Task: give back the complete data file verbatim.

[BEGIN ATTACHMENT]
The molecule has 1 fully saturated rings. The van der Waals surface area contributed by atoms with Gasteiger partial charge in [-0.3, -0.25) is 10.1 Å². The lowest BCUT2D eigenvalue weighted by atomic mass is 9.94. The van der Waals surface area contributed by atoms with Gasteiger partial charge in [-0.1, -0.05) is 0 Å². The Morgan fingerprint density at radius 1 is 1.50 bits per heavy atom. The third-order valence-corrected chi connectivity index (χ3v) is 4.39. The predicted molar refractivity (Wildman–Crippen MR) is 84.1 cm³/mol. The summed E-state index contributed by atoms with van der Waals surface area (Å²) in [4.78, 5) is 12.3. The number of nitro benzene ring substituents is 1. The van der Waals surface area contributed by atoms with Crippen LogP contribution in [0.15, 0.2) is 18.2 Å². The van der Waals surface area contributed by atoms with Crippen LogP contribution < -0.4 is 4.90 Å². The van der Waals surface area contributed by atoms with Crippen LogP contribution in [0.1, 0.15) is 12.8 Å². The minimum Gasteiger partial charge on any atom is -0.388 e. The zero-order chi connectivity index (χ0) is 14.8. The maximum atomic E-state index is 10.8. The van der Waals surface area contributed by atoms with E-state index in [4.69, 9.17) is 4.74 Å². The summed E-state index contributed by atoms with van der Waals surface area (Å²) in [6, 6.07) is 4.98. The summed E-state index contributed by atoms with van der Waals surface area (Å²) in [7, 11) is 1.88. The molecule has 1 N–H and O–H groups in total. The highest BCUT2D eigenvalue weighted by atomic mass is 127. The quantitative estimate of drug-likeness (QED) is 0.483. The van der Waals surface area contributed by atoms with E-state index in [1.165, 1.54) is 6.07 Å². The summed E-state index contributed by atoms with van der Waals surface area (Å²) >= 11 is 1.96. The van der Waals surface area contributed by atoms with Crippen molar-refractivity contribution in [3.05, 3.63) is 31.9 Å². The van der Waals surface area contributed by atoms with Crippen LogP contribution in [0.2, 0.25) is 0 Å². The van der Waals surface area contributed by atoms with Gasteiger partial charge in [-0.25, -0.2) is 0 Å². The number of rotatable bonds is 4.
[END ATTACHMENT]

The molecule has 1 fully saturated rings. The van der Waals surface area contributed by atoms with Gasteiger partial charge in [-0.3, -0.25) is 10.1 Å². The lowest BCUT2D eigenvalue weighted by atomic mass is 9.94. The van der Waals surface area contributed by atoms with Gasteiger partial charge in [-0.1, -0.05) is 0 Å². The Morgan fingerprint density at radius 1 is 1.50 bits per heavy atom. The third-order valence-corrected chi connectivity index (χ3v) is 4.39. The predicted molar refractivity (Wildman–Crippen MR) is 84.1 cm³/mol. The summed E-state index contributed by atoms with van der Waals surface area (Å²) in [4.78, 5) is 12.3. The number of nitro benzene ring substituents is 1. The van der Waals surface area contributed by atoms with Crippen LogP contribution in [0.15, 0.2) is 18.2 Å². The van der Waals surface area contributed by atoms with Crippen LogP contribution < -0.4 is 4.90 Å². The van der Waals surface area contributed by atoms with Crippen LogP contribution in [0.1, 0.15) is 12.8 Å². The minimum Gasteiger partial charge on any atom is -0.388 e. The zero-order chi connectivity index (χ0) is 14.8. The maximum atomic E-state index is 10.8. The van der Waals surface area contributed by atoms with E-state index in [4.69, 9.17) is 4.74 Å². The summed E-state index contributed by atoms with van der Waals surface area (Å²) in [6, 6.07) is 4.98. The summed E-state index contributed by atoms with van der Waals surface area (Å²) in [7, 11) is 1.88. The molecule has 1 N–H and O–H groups in total. The highest BCUT2D eigenvalue weighted by atomic mass is 127. The quantitative estimate of drug-likeness (QED) is 0.483. The van der Waals surface area contributed by atoms with E-state index in [1.165, 1.54) is 6.07 Å². The summed E-state index contributed by atoms with van der Waals surface area (Å²) >= 11 is 1.96. The van der Waals surface area contributed by atoms with Crippen molar-refractivity contribution in [3.05, 3.63) is 31.9 Å². The van der Waals surface area contributed by atoms with Crippen LogP contribution in [0.2, 0.25) is 0 Å². The van der Waals surface area contributed by atoms with Gasteiger partial charge in [-0.25, -0.2) is 0 Å². The number of rotatable bonds is 4.